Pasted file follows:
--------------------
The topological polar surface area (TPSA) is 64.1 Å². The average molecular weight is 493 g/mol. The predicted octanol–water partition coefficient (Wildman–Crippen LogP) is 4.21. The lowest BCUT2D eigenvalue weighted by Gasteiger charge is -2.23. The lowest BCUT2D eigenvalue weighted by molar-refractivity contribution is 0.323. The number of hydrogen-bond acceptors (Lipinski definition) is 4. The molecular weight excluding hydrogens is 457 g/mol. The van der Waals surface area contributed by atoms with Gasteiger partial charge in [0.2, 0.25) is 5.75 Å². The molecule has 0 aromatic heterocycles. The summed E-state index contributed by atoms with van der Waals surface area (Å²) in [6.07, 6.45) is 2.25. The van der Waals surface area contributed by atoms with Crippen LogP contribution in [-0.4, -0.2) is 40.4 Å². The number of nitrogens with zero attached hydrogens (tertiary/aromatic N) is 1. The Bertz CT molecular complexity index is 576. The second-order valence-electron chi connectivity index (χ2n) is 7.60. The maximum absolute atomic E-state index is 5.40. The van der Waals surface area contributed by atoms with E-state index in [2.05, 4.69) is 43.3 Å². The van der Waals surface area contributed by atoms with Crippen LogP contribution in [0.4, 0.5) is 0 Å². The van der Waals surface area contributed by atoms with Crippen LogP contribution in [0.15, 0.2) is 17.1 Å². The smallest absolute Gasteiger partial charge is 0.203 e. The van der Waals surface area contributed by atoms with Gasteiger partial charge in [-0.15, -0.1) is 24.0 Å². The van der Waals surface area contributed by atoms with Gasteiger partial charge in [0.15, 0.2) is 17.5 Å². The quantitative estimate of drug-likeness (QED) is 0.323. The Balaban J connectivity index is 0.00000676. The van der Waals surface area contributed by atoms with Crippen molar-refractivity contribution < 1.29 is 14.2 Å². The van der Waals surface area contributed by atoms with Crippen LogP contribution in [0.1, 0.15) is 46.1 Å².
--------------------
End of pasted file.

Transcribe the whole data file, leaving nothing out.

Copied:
The topological polar surface area (TPSA) is 64.1 Å². The average molecular weight is 493 g/mol. The predicted octanol–water partition coefficient (Wildman–Crippen LogP) is 4.21. The lowest BCUT2D eigenvalue weighted by Gasteiger charge is -2.23. The lowest BCUT2D eigenvalue weighted by molar-refractivity contribution is 0.323. The number of hydrogen-bond acceptors (Lipinski definition) is 4. The molecular weight excluding hydrogens is 457 g/mol. The van der Waals surface area contributed by atoms with Gasteiger partial charge in [0.2, 0.25) is 5.75 Å². The molecule has 0 aromatic heterocycles. The summed E-state index contributed by atoms with van der Waals surface area (Å²) in [6.07, 6.45) is 2.25. The van der Waals surface area contributed by atoms with Crippen LogP contribution in [-0.4, -0.2) is 40.4 Å². The number of nitrogens with zero attached hydrogens (tertiary/aromatic N) is 1. The Bertz CT molecular complexity index is 576. The second-order valence-electron chi connectivity index (χ2n) is 7.60. The maximum absolute atomic E-state index is 5.40. The van der Waals surface area contributed by atoms with E-state index in [2.05, 4.69) is 43.3 Å². The van der Waals surface area contributed by atoms with Crippen LogP contribution in [0.4, 0.5) is 0 Å². The van der Waals surface area contributed by atoms with Crippen LogP contribution in [0.15, 0.2) is 17.1 Å². The smallest absolute Gasteiger partial charge is 0.203 e. The van der Waals surface area contributed by atoms with Gasteiger partial charge in [-0.15, -0.1) is 24.0 Å². The van der Waals surface area contributed by atoms with Gasteiger partial charge in [0.15, 0.2) is 17.5 Å². The quantitative estimate of drug-likeness (QED) is 0.323. The Balaban J connectivity index is 0.00000676. The van der Waals surface area contributed by atoms with Crippen molar-refractivity contribution < 1.29 is 14.2 Å². The van der Waals surface area contributed by atoms with Crippen LogP contribution in [0.1, 0.15) is 46.1 Å².